Despite this move, Heidegger and Freud share a series of features in common. First, they regard anxiety has something that can be represented, even if that representation is in the form of an absent object. After all, both Freud and Heidegger retain the distinction between fear and anxiety, which is both a thematic and structural distinction, allowing Heidegger in particular to prise anxiety apart from a solely ontic realm; namely, as the fear of…. Freud, too, in his early theory at least would contend that anxiety is characterised by a libidinous energy lacking an object, a free floating generalised anxiety.
For both figures, anxiety has a definable structure to it. For Heidegger, anxiety assumes the form of an ethical and metaphysical substance. In Freud’s case, the persistence of the ego as the basis of anxiety means that anxiety retains an invariant relationship to the conscious subject. In each case, anxiety marks the shadowy underworld of the subject, a parallel world to conscious life in which truth beckons. For both of them, anxiety is wisdom, a decipherable riddle to be solved. Critically, this parallel structure between the overworld of the symptom and the underworld of anxiety belies an attempt to assimilate anxiety within the realm of conscious subjectivity. At all times, anxiety is able to be assimilated by dint of its relationship to the subject.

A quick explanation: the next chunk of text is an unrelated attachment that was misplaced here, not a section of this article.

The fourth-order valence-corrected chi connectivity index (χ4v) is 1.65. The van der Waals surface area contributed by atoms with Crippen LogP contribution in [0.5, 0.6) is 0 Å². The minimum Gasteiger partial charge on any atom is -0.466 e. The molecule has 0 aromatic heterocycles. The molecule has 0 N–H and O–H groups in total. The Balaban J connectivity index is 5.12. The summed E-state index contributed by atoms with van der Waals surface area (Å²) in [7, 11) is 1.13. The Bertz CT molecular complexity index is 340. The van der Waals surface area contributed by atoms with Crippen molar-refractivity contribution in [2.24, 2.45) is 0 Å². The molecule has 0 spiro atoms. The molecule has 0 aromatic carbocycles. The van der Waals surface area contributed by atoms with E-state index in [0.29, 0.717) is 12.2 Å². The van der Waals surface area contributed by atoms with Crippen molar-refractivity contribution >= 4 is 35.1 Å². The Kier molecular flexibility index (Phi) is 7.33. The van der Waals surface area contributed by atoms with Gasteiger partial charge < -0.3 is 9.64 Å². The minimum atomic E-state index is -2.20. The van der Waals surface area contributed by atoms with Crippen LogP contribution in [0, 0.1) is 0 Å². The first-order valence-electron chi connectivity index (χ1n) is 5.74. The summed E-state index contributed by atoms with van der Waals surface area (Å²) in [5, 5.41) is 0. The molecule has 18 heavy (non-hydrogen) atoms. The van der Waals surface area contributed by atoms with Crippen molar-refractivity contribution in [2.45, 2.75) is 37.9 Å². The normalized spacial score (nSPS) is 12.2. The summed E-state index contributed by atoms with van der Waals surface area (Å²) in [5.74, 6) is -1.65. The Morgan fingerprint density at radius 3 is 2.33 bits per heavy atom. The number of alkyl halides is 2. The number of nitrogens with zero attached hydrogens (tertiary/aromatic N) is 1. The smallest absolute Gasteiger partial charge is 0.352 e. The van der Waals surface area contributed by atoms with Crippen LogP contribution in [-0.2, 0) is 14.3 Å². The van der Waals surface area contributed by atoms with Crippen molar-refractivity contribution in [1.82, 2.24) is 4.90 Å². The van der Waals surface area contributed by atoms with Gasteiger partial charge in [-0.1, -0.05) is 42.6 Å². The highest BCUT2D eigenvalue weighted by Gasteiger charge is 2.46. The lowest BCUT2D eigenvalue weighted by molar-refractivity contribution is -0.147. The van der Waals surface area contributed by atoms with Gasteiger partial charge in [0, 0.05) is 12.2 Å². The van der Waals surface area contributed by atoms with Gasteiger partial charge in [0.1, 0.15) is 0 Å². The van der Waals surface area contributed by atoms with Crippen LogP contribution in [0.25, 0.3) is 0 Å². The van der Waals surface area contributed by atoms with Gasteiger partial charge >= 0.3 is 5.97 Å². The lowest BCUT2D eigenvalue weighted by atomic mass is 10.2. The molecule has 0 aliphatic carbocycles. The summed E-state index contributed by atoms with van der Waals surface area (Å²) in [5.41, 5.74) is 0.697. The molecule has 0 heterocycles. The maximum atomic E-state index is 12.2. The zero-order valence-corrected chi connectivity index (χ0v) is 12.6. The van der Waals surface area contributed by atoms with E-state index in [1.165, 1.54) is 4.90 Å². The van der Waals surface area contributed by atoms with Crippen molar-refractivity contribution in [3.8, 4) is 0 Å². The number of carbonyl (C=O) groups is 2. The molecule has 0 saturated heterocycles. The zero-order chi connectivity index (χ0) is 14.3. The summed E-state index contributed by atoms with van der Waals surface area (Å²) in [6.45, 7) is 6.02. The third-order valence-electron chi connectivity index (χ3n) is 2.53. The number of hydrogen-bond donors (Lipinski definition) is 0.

It is precisely at this intersection of anxiety as being represented by a subject paralleling the underworld of the unconscious that Lacan enters the scene. There are a number of points of divergence for Lacan (and here my use of Lacan leans on Roberto Harari’s book on Seminar X). First, foremost: If anxiety, as Lacan has it with Freud and Heidegger, is affective, then it nevertheless does not represent itself. Here, Lacan is with Freud: anxiety is a signal of a different order. It does not belong to the realm of ontic things, but is necessarily a cipher to be interpreted within the realm of those things. Anxiety is a fundamental mystery: it points to a reality that is communicated via a kind of time-lag, a delayed signal, which, by the time it reaches the subject is indecipherable and which must then be re-transmitted or re-appropriated by the subject.